Natalie @ Gluten A Go Go
Miss Ifi says
I love your story!! is just soo much fun and hillarious, and by the way your bread looks lovely, I wish I could make fancy shapes like those (even if I got into a little bit of trouble *giggles*) AMAAAZING! you are great ! and congratulations on your challenge!
Gretchen Noelle says
This was really funny! Do you mean that you actually baked this three times over…Amazing! I love the creative looking breads.
Hilarious post! You’ve certainly taken this challenge seriously!
i admire your creativity with the bread! the fougasse and the rustic loaf look amazing…great job!
Jen Yu says
My word, your breads are the most gorgeous I have seen. Just looking at the rest of the breads on your blog, I think I’ll have to hire you to come and bake breads professionally because you are the BOMB! WOW!!! Absolutely wonderful work there. Beautiful.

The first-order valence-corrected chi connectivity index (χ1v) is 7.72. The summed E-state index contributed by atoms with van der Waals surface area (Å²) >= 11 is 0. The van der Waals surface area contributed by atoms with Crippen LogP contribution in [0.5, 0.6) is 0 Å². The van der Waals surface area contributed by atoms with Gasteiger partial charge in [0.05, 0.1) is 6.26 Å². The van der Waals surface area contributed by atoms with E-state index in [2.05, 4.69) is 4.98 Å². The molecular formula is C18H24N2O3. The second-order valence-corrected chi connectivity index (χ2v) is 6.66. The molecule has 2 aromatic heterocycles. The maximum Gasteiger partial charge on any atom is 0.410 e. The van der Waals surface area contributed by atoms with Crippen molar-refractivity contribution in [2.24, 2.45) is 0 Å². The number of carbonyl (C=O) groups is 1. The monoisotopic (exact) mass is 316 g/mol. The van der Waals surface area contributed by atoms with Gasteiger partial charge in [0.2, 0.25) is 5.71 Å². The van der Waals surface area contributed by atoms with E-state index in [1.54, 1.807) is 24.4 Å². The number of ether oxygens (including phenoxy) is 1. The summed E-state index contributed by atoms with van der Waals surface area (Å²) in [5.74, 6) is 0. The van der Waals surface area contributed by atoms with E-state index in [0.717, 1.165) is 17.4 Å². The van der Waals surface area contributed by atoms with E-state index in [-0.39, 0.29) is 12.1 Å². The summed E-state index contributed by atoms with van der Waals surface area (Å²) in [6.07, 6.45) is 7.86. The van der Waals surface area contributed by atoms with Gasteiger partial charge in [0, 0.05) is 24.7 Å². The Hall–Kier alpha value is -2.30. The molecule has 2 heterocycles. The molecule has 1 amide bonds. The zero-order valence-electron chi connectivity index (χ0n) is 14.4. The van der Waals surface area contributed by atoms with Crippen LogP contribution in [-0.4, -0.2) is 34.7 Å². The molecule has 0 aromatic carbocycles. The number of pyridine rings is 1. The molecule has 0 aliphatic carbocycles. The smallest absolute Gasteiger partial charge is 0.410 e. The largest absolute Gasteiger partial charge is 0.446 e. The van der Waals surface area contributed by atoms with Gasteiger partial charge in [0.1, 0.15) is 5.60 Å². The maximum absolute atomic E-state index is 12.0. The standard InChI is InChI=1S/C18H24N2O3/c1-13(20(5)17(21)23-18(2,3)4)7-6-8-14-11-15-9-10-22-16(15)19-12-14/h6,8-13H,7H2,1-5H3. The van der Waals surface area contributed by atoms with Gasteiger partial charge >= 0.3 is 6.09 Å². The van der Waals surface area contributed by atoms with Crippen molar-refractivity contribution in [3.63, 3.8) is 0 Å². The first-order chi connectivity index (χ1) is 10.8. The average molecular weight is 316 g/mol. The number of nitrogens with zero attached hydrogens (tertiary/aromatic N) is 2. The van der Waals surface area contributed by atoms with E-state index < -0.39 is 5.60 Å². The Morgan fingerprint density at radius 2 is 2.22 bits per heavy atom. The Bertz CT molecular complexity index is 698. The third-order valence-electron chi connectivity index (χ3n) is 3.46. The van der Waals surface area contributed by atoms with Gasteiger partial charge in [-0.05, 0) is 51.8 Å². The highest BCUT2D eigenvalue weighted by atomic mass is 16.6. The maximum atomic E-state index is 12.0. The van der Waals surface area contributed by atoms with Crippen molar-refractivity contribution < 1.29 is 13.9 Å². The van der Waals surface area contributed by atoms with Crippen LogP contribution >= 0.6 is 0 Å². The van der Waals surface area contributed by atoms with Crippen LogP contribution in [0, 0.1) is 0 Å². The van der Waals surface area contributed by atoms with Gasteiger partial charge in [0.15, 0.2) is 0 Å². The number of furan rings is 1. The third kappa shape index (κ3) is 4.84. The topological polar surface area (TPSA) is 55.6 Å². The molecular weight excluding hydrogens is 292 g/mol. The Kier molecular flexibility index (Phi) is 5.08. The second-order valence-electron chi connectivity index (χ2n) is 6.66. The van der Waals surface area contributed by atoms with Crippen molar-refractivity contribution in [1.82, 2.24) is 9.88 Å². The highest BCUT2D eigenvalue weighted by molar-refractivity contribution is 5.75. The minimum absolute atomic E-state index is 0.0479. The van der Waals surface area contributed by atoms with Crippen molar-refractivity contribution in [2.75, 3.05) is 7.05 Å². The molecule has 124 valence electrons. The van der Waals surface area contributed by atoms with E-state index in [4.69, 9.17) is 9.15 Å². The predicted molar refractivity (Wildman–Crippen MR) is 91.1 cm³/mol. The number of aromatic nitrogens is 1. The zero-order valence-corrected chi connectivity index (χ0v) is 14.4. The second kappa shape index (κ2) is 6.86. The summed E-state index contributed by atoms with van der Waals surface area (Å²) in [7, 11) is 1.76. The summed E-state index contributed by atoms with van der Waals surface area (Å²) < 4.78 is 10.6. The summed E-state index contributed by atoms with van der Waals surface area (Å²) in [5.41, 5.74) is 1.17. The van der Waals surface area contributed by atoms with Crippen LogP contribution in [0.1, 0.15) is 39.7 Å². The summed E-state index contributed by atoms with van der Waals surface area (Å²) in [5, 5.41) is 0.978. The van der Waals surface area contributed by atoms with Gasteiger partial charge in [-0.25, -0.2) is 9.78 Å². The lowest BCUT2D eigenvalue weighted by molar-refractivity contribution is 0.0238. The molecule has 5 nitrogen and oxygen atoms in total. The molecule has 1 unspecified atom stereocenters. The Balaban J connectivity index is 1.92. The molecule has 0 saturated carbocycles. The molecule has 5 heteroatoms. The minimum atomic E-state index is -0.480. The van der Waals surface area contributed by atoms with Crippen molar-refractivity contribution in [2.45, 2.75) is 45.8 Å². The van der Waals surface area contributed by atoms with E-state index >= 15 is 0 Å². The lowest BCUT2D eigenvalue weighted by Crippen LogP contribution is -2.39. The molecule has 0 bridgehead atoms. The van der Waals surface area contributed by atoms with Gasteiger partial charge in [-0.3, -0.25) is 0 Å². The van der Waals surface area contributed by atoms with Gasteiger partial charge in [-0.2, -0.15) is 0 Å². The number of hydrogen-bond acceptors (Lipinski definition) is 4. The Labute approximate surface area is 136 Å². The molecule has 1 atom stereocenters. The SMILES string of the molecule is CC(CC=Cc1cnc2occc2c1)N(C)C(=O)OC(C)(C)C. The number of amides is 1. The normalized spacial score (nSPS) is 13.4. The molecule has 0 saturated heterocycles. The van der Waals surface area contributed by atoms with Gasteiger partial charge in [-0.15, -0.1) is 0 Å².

When they cart you away for having multiple personality disorder, you’ll have something delicious to snack on in your padded cell. Nice work!
I found your blog not too long ago through StumbleUpon, and your site is beautiful! I’ve never been much of a bread baker, but I’m inspired to try it now. I’m thinking of trying either this, the sourdough english muffins, or the Flax Seed Currant bread. Yum!
Third time’s the charm, as they say! Though I would’ve gone the opposite direction … or maybe done the fougasse second, after the loaves … I don’t know–an inner battle for next time! 😉 Your breads are all lovely, even in their experimental stages!
All your breads look gorgeous! Really wonderful! Great job!
Hilarious! And your breads look amazing.
Thank you. THANK YOU. I’m so relieved to know I’m not the only one out there conversing — and arguing — with myself as I work out these challenges.
Jessica Bailey says
i am looking for an organic rat poison coz i do not want to use synthetic ones’“
Anxiety Symptoms says
rat poisons are chemical based that is also dangerous to your pets’,:
Loree Yepiz says
I always use a rat poison that is not damaging to the environment. there are so many organic alternatives out there. ,